Rebecca of Sunnybrook Farm
Rebecca's Point Of View
Dear Mother,--I am safely here. My dress was not much tumbled and Aunt Jane helped
me press it out. I like Mr. Cobb very much. He chews but throws newspapers straight up
to the doors. I rode outside a little while, but got inside before I got to Aunt Miranda's
house. I did not want to, but thought you would like it better. Miranda is such a long
word that I think I will say Aunt M. and Aunt J. in my Sunday letters. Aunt J. has given
me a dictionary to look up all the hard words in. It takes a good deal of time and I am
glad people can talk without stoping to spell. It is much eesier to talk than write and much
more fun. The brick house looks just the same as you have told us. The parler is splendid
and gives you creeps and chills when you look in the door. The furnature is ellergant too,
and all the rooms but there are no good sitting-down places exsept in the kitchen. The
same cat is here but they do not save kittens when she has them, and the cat is too old to
play with. Hannah told me once you ran away with father and I can see it would be nice.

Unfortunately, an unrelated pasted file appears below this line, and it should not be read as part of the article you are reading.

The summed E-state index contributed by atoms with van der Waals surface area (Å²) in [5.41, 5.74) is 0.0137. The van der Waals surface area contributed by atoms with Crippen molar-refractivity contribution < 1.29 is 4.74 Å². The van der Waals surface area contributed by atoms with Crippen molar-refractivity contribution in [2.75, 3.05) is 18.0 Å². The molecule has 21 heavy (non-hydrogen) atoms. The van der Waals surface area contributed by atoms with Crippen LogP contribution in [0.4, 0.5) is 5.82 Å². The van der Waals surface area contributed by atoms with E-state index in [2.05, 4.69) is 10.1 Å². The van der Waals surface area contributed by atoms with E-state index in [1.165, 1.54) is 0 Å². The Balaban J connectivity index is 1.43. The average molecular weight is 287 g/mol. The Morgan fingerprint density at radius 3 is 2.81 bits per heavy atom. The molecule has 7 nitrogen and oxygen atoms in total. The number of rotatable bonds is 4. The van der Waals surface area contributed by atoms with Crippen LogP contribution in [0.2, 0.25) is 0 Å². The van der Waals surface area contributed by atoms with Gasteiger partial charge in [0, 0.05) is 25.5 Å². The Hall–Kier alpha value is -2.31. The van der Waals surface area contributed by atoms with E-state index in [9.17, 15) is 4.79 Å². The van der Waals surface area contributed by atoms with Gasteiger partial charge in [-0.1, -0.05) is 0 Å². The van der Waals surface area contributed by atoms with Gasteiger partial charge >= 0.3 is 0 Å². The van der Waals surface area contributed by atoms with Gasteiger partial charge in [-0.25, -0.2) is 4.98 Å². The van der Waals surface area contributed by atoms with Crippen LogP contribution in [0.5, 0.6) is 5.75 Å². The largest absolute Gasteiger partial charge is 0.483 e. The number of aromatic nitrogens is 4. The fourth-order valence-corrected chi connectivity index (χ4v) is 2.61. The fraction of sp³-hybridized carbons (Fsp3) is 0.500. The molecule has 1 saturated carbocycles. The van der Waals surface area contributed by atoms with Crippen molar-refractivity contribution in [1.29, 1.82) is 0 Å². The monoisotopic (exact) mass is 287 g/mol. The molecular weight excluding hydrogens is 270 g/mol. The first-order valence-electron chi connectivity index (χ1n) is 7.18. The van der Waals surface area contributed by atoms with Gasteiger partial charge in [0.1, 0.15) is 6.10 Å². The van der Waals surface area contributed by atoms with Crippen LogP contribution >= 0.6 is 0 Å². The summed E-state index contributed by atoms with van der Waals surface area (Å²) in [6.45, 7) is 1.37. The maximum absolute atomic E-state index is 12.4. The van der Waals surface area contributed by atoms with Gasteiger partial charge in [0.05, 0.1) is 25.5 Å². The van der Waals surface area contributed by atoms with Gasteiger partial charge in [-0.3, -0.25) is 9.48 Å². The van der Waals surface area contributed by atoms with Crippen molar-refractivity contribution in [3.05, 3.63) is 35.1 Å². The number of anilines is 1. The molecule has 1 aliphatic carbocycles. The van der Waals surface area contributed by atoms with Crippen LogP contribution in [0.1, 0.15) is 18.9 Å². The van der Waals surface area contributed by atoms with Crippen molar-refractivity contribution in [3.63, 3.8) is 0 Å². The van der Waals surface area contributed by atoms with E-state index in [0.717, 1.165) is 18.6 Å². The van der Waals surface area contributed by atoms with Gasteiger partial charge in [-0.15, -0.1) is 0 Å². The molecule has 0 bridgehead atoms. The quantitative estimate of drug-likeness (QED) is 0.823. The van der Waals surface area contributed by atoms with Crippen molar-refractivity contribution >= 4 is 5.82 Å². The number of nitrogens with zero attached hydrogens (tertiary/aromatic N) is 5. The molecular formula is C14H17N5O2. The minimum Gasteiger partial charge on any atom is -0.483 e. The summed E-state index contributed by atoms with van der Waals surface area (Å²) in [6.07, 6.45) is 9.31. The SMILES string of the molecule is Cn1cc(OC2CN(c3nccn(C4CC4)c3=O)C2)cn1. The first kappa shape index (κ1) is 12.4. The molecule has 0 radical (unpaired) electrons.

If Aunt M. would run away I think I should like to live with Aunt J. She does not hate me
as bad as Aunt M. does. Tell Mark he can have my paint box, but I should like him to
keep the red cake in case I come home again. I hope Hannah and John do not get tired
doing my chores.
Your afectionate friend
P. S. Please give the piece of poetry to John because he likes my poetry even when it is
not very good. This piece is not very good but it is true but I hope you won't mind what is
in it as you ran away.
This house is dark and dull and dreer
No light doth shine from far or near
Its like the tomb.
And those of us who live herein
Are most as dead as serrafim
Though not as good.
My gardian angel is asleep
At leest he doth no vigil keep
Ah I woe is me!
Then give me back my lonely farm
Where none alive did wish me harm
Dear home of youth!